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Decatur officials could require residential landlords to buy business licenses, helping the city to identify owners of rental properties like this one at 1101 10th Ave. S.E. that had high grass, shoes on the roof and a trash bag hanging from a tree.
Daily photo by Chris Paschenko
Decatur officials could require residential landlords to buy business licenses, helping the city to identify owners of rental properties like this one at 1101 10th Ave. S.E. that had high grass, shoes on the roof and a trash bag hanging from a tree.

Landlords
beware of blight

City mulls business licenses for renting residences

By Chris Paschenko
chris@decaturdaily.com · 340-2442

Residential landlords, especially those with run-down rental properties that are a nuisance, would be easier to find if Decatur required them to buy a business license.

Michelle Jordan, director of the city’s Community Development Department, said she has spoken with Decatur Mayor Don Kyle and City Council President Billy Jackson about the matter.

“All we’re doing now is exploring the option,” Jordan said. “It would be a tool to help our department with properties that need a lot of attention, and we’re finding that a lot of the properties we’re dealing with are rental properties.”

33% of homes rentals

Jordan said 33 percent of the residential dwellings in Decatur, or 7,901 homes, are rentals.

“Unfortunately, a lot of the properties that the city demolishes, the property owners don’t live here,” Jordan said. “And we’re dealing with these kinds of properties more and more.”

David Lee, a code-enforcement officer with Community Development, said finding a local contact or property manager for an absentee landlord is almost impossible.

“There are owners of multi-unit complexes that live in California, and it’s hard to address the issue long distance,” Lee said. “If they were required to register, we would know who owned it, and the number of units, and have a contact for a responsible owner for the property.”

As it stands, Lee said, the only contact they have with absentee landlords on the West Coast is through the mail.

“But unless they contact us back, we have nothing to go on,”

Lee said. “We have to make trip after trip to the property, research utility records, try to contact a tenant. There’s just not a lot of records we have access to.”

Other particulars, like whether the city would require all residential landlords or just those with multiple properties to register, and how the city would enforce the matter, haven’t been discussed in detail, Jordan said.

“I’m thinking that a license document with contact information would mean a better line of communication with the property owner,” Jordan said. “Hopefully, a lot of issues with the property would be cleaned up in a more timely fashion.”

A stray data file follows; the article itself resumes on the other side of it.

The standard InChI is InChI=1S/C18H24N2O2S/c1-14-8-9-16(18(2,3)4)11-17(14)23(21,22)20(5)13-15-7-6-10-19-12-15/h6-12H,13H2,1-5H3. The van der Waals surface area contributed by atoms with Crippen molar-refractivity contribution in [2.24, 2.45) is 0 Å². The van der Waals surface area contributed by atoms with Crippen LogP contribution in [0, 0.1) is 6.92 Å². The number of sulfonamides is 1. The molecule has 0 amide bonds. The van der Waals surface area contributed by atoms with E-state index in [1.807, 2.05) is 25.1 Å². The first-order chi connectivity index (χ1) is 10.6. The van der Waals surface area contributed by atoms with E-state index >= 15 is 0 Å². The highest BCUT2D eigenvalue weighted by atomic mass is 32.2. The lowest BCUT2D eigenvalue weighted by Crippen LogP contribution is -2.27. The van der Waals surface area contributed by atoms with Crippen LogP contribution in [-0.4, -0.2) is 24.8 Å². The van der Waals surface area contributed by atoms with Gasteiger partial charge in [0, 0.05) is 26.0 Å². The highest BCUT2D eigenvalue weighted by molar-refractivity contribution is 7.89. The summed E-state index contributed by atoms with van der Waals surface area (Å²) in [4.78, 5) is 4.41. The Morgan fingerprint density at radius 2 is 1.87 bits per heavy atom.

Jennifer Cowen, who rents a house from her mother, said the requirement wouldn’t be necessary for everyone.

“I’m paying her to live at her home, so there will be some income for her,” Cowen said. “I don’t think it is necessary to be licensed if you rent a home from a family member.”

Blake Robbins owns multiple properties in Decatur and received a weed, junk and litter citation Friday at 1101 10th Ave. S.E., one of his rental homes. The tenants didn’t cut the grass, left six shoes on the roof and hung a bag of trash on a tree in the backyard, all visible from the Decatur High School football field parking lot.

He said requiring local landlords to buy a business license wouldn’t be necessary.

“I think for local owners the city knows how to contact us, and it’s not a problem,” Robbins said.

As for the citation, Robbins said, someone cut the grass late Friday.

He also said he intends to demolish the dilapidated storage building on the property.

Mayor Don Kyle said he thinks the license requirement would benefit the city.

“I think it’s reasonable when you’re not just letting a child stay in an extra house you own,” Kyle said. “But if you own more than one or two rental properties it is a business, and it’s reasonable to be treated like a business.”

Kyle said he would support the measure, not just on grounds of making it easier to contact landlords.

“It’s a business proposition,” he said. “And government usually looks to business to contribute to the upkeep of community.”

Ronne Harvell, city revenue supervisor, said a similar measure was considered in 1999, the same year the city revamped its business-license requirements, but the City Council didn’t implement it.

Decatur requires commercial landlords to obtain business licenses, Harvell said.

Cities across the country already require residential landlords to obtain business licenses, including Springdale, Ark., which implemented the measure last month.

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